We in Paris at the climate summit, and people all over the world, are hoping for a giant leap for humanity. Some of us are here officially. I and tens of thousands of others knew we had to show up, to witness, to speak, to act, to do whatever it takes to give courage to the negotiators, to each other, and to everyone after this week.
At the COP21 Green Zone and in venues all over Paris, I’ve been energized connecting with so many people from so many places who share a sense of urgency. I’ve been inspired meeting young adults postponing their life plans to devote themselves to climate activism. And I’ve been sobered talking with people whose relatives died from climate-fueled extreme weather. For them, climate change is not an abstract or future problem. Their countries are washing away.
Is there a connection between climate change and how we respond to millions of refugees in a world with unacceptable inequality, and how we in the U.S. have begun to say black lives matter? Could addressing climate change become the driver to make every life count?
The U.S. had its first large group of climate refugees 10 years ago, after Hurricane Katrina. Refugees from Syria are fleeing a country destabilized by the drought that began in 2006. And as we meet, weeks of rains and floods in South Asia have killed hundreds of people and left more than a million people homeless.
The world’s poorest nations are already experiencing devastating losses from climate change. The 44 countries in the Climate Vulnerable Forum are losing 50,000 lives and 2.5 percent of gross domestic product each year. They have stepped up to do their part, pledging to power their nations with 100 percent renewable energy by 2050.
Big countries and companies came to the Conference of Parties with more modest 2050 aspirations. Their goal: keeping greenhouse gas concentrations low enough to hold the rise of global temperature under 2° Celsius/3.6° Fahrenheit). Yet not a single leader or observer at the Conference of Parties says the main result of COP21 — the nation-by-nation pledges -- gets close to that.
The 39 members of the Association of Small Island States know 2° was just a negotiated level, and it could be catastrophic for them. They say the world needs to stay under 1.5° C, which could reduce sea level rise by 50 percent. After they met with President Obama, he said many of their nations could disappear, resulting in tens of millions of climate refugees. The expression “the canary in the coal mine” has never resonated more.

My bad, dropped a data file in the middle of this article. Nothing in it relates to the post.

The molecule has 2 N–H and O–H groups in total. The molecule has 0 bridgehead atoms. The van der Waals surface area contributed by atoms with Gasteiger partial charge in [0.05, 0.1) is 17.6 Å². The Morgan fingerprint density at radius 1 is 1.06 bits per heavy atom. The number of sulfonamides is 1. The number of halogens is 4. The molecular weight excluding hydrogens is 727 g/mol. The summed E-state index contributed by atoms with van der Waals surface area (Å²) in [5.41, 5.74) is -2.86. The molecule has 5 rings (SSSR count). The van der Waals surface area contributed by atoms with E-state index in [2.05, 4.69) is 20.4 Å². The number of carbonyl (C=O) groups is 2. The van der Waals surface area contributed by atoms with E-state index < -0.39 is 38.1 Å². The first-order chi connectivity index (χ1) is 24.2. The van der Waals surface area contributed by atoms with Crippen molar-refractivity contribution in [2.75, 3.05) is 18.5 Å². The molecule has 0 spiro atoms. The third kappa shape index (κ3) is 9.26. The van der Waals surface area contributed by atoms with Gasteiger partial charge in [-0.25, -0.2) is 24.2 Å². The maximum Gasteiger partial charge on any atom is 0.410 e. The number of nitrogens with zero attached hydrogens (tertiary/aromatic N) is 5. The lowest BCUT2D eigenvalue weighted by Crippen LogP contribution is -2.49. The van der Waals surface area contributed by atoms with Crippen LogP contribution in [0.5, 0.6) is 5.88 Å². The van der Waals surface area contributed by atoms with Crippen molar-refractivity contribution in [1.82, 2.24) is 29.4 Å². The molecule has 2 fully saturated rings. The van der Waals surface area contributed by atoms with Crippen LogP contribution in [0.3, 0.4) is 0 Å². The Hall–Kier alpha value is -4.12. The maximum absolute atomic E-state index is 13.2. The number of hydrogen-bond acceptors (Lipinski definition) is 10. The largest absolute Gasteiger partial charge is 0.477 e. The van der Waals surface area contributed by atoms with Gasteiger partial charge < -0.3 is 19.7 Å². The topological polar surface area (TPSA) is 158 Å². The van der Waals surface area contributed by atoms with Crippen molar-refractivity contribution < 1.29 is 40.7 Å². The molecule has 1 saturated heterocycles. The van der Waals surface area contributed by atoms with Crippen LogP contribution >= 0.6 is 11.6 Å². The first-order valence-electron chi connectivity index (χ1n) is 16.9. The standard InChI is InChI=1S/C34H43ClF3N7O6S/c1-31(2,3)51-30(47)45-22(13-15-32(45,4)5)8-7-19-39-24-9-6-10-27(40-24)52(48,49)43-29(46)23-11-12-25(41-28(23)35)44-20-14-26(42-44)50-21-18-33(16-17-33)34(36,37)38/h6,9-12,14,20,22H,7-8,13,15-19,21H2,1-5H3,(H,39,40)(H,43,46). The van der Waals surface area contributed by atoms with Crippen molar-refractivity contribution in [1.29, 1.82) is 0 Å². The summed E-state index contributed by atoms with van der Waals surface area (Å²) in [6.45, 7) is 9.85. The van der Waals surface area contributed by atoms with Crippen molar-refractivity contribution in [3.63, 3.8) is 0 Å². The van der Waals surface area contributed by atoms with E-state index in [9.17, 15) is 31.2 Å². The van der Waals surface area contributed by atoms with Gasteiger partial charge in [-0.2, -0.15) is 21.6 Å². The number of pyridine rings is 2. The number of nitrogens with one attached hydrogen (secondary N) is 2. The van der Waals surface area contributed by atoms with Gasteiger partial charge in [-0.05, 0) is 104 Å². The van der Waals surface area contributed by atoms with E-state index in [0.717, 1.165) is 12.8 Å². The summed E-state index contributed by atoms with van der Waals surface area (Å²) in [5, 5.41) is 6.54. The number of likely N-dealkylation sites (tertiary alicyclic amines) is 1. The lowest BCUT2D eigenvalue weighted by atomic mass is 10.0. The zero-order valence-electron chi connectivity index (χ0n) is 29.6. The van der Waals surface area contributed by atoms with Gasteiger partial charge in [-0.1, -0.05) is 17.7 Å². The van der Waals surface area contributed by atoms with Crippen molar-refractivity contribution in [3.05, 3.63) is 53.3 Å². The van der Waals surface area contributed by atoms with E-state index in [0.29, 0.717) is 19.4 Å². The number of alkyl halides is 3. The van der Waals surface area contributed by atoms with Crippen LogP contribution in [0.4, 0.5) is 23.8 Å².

A "high ambition coalition" emerging at COP21 could offer more protection to the most vulnerable and pave the way for the entire world to go renewable by 2050. It started with statements supporting 1.5° from France and Germany. Now it includes more than 100 developed and developing nations. This could mark the end of an "us vs. them” mentality that has pretended we don’t all live on the same planet, and business calculations that don't value stable civilizations and ecosystems.
The high ambition coalition recognizes that the risks faced by mostly southern nations are a preview of what we all face. And its members have taken courage from seeing evidence all around them at Le Bourget that communities and companies are just waiting to get started on a sustained emergency mobilization to shift to renewable energy sources — and defuse the power of entrenched fossil fuel interests.
Seventy years ago, 51 nations founded the United Nations. Back then, international cooperation was a worthy ideal. Now it’s crucial if civilization is to survive. In September, the U.N. started taking the meeting of Sustainable Development Goals by 2030 seriously. Achieving those goals will contribute to climate solutions. And the cost of resources and assistance to enable more than 100 poor nations to get off fossil fuels will be a rounding error for the world economy.
For instance, even as COP21 is struggling to raise $100 billion a year for the global Green Climate Fund, a few companies could act to raise the stakes. Last year, University of California, Berkeley, professor Dan Kammen and I proposed a way for a billion people in Asia and Africa to get electricity to charge their cellphones and light their homes without poisonous kerosene. A $25 billion revolving loan fund could enable companies already manufacturing and selling small pay-as-you go solar systems to scale up. Apple or another of the many U.S. companies that now park more than $2 trillion in profits abroad could go beyond “green business-as-usual” at the cost of a lower interest rate for five years.
Can the world afford the switch to renewables? The International Monetary Fund identifies global energy subsidies for fossil fuels at $5.3 trillion per year, or 6.5 percent of the global GDP. Removing direct subsidies and putting a price on emissions could provide vast financing. Happily, a new international platform, the Carbon Pricing Leadership Coalition, aims for every country to have in place a mechanism to price carbon by 2020.
The discussion at Le Bourget would change if the people who know we need most economies to be 100 percent renewable by 2050 take a leap and say, “The sooner we get there, the better our lives will be, the safer our world will be, and the better future we will leave to our children.” And since we're all in this together, we can start by protecting those most at risk.